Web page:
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Speaking their minds about the shoddy state of NHL officiating has cost Boston general manager Harry Sinden $2,000 and New York Islander center Bryan Trottier $1,000. Sinden, who like most club officials is a vocal critic of NHL officiating, was fined for publicly berating referee Kerry Fraser after the Bruins' 7-3 loss to the Canadiens in Montreal on Feb. 16. Referee Fraser had inexplicably failed to penalize Canadien Chris Chelios for a blindside boarding that left Bruin forward Rick Middleton with a concussion.

Trottier, who is also president of the NHL Players' Association, was fined by league president John Ziegler for his remarks in a guest editorial in the Feb. 27 issue of The Hockey News. "The quality and speed of NHL hockey is far worse than it was two years ago," he wrote. "The less skilled players are getting away with more because the officials have been less inclined to legislate against the garbage—the holding, the clutching, the grabbing."

When a player of Trottier's stature risks censure by going public on an issue as much in need of attention as NHL officiating, he is doing the game and its fans a service. If his criticism leads to better refereeing. the league should return his $1.000. with interest.


An enterprising Las Vegas bookmaker. Gene Maday of Little Caesar's Sports Book, had the kind of idea that separates the titans from the ribbon clerks in his business. He wanted to make book on whether Oral Roberts would meet what the evangelist claims is God's personal directive to him to raise $4.5 million by a now-or-never-ever deadline of March 31. Maday had hardly gotten around to thinking about the odds, however, when the Nevada Gaming Control Board intervened, saying such bets contravened state gaming policy.

"Unlike a horse race or sporting event." wrote board chairman Bart Jacka in his Dear Gene letter, "the outcome would be known, or known to a reasonable certainty, by the individuals in charge of collecting and tabulating the contributions being made to Oral Roberts."

Jacka claimed no knowledge of God's will in the matter, but when it comes to human nature, he's the devil's advocate.

When Judge T.P. Poulton of Division D Circuit Court in Palm Beach County. Fla.. learned that tempestuous John McEnroe might play in a local tennis event, he was moved to submit A Judge's Prayer to the county bar association bulletin. It read: "Please. Lord, let him come to the county. And please let him be involved in some small scrape so that he sues or is sued. And. Lord, have the case fall in Division D. Finally, please. Lord, have him argue after the ruling."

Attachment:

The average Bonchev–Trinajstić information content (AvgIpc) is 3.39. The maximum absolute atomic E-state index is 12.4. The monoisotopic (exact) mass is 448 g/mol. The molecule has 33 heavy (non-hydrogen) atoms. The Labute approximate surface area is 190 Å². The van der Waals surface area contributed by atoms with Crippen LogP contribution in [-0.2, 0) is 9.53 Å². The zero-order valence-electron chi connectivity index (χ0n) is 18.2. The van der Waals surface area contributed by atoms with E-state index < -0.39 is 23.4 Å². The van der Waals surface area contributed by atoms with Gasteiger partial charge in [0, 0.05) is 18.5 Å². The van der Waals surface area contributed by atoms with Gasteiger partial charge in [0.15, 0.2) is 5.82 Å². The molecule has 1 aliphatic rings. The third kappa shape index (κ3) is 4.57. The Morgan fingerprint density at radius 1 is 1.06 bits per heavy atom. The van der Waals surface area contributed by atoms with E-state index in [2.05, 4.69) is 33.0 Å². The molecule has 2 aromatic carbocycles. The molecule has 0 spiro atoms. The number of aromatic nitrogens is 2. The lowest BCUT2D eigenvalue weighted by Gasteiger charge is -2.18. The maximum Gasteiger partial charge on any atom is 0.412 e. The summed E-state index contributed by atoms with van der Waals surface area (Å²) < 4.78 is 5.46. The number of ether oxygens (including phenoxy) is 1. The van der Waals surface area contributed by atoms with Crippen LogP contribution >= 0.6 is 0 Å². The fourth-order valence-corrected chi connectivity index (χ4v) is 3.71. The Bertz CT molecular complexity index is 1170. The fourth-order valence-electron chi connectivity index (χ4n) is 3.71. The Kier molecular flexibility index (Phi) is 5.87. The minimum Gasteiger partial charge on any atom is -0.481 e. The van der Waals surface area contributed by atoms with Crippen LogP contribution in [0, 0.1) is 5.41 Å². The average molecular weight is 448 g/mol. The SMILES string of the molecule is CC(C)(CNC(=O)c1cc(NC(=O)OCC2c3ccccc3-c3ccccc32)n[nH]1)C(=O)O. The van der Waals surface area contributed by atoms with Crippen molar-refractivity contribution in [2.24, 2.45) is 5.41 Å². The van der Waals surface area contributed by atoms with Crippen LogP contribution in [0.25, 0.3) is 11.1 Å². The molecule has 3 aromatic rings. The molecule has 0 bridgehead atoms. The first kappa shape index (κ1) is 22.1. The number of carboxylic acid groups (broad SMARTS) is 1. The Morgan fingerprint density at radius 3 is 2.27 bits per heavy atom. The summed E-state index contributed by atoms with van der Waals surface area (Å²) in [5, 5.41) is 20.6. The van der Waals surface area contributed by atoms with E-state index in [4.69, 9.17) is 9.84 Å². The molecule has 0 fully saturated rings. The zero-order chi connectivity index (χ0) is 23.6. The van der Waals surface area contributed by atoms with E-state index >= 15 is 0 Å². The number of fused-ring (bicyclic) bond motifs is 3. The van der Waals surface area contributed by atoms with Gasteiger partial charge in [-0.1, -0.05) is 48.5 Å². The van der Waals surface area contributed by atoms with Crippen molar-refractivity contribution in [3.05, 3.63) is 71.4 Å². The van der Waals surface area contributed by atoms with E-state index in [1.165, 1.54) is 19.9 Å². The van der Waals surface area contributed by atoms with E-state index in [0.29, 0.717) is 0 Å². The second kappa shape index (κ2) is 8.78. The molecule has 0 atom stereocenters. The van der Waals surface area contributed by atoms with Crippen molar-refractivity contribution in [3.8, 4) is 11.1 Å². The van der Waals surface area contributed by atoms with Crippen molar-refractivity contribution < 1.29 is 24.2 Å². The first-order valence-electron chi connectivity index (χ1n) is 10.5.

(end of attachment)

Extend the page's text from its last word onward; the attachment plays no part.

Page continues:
Last week the International Boxing Federation stripped Michael Spinks of his heavyweight title after he refused to fight the organization's No. 1 contender. Tony Tucker. The action left the Don King/HBO let's-have-one-heavy-weight-champion unification series in considerable confusion. At least for now, the vacating of the IBF title made Saturday night's WBC-WBA unification bout between Mike Tyson and Bonecrusher Smith the unification fight. But that figures to change because IBF president Bob Lee said that Tucker and No. 2 contender James (Buster) Douglas would fight to fill the vacant title.

"They left me with no choice." said Lee. "It's the first time I've ever had a champion actually ask to be stripped of his title. We didn't ask Spinks to fight, just to negotiate with us. but it was a flat-out refusal."

And where does all this leave Spinks? He refused to meet Tucker because he wants to fight the elusive Gerry Cooney. Last Dec. 22. HBO obtained an injunction prohibiting Spinks from fighting Cooney until Spinks had fulfilled his obligations to the unification series. "Now that we are no longer champion." said Spinks's manager. Butch Lewis, "we are going to ask the judge to lift the injunction." Spinks and Cooney. however, are less patient. A source has told SI that they have already signed to fight on June 15 in Atlantic City.

According to Lewis, a Spinks-Cooney fight would be for the true "heavyweight championship of the world." which is patently ridiculous—unless Lewis has in mind a world that doesn't include Tyson.


To head off a boycott of the Seoul Olympics by North Korea and its Soviet bloc allies, last June the International Olympic Committee offered North Korea the right to host archery, table tennis, preliminary soccer matches and part of a bicycle road race. It was a final offer, said the IOC. North Korea could take it or leave it.